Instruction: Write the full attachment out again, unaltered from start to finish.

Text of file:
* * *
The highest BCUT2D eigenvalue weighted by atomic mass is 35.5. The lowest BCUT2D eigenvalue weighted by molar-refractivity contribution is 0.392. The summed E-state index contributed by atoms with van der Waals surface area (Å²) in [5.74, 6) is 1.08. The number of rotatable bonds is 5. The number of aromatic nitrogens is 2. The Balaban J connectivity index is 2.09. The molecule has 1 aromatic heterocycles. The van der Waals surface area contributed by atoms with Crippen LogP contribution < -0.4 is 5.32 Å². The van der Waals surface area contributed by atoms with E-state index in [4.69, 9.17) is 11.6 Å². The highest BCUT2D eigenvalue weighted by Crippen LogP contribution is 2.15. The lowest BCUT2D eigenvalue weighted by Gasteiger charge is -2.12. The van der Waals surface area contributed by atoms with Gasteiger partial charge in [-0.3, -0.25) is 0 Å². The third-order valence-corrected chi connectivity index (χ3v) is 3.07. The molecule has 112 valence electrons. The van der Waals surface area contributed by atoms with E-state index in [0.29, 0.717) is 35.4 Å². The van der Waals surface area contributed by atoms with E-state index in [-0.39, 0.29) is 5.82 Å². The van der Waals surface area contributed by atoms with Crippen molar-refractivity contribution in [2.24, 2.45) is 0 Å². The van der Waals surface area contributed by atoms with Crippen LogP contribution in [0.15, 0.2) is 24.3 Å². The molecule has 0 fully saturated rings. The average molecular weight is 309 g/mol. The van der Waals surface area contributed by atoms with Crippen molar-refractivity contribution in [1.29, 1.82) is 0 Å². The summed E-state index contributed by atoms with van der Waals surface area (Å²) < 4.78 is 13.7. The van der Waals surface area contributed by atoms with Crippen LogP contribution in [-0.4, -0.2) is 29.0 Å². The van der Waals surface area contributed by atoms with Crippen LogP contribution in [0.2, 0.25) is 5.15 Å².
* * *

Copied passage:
The highest BCUT2D eigenvalue weighted by atomic mass is 35.5. The lowest BCUT2D eigenvalue weighted by molar-refractivity contribution is 0.392. The summed E-state index contributed by atoms with van der Waals surface area (Å²) in [5.74, 6) is 1.08. The number of rotatable bonds is 5. The number of aromatic nitrogens is 2. The Balaban J connectivity index is 2.09. The molecule has 1 aromatic heterocycles. The van der Waals surface area contributed by atoms with Crippen LogP contribution < -0.4 is 5.32 Å². The van der Waals surface area contributed by atoms with E-state index in [4.69, 9.17) is 11.6 Å². The highest BCUT2D eigenvalue weighted by Crippen LogP contribution is 2.15. The lowest BCUT2D eigenvalue weighted by Gasteiger charge is -2.12. The van der Waals surface area contributed by atoms with Gasteiger partial charge in [-0.3, -0.25) is 0 Å². The third-order valence-corrected chi connectivity index (χ3v) is 3.07. The molecule has 112 valence electrons. The van der Waals surface area contributed by atoms with E-state index in [0.29, 0.717) is 35.4 Å². The van der Waals surface area contributed by atoms with E-state index in [-0.39, 0.29) is 5.82 Å². The van der Waals surface area contributed by atoms with Crippen molar-refractivity contribution in [2.24, 2.45) is 0 Å². The van der Waals surface area contributed by atoms with Crippen LogP contribution in [0.15, 0.2) is 24.3 Å². The molecule has 0 fully saturated rings. The average molecular weight is 309 g/mol. The van der Waals surface area contributed by atoms with Crippen molar-refractivity contribution in [1.29, 1.82) is 0 Å². The summed E-state index contributed by atoms with van der Waals surface area (Å²) < 4.78 is 13.7. The van der Waals surface area contributed by atoms with Crippen LogP contribution in [-0.4, -0.2) is 29.0 Å². The van der Waals surface area contributed by atoms with Crippen LogP contribution in [0.2, 0.25) is 5.15 Å².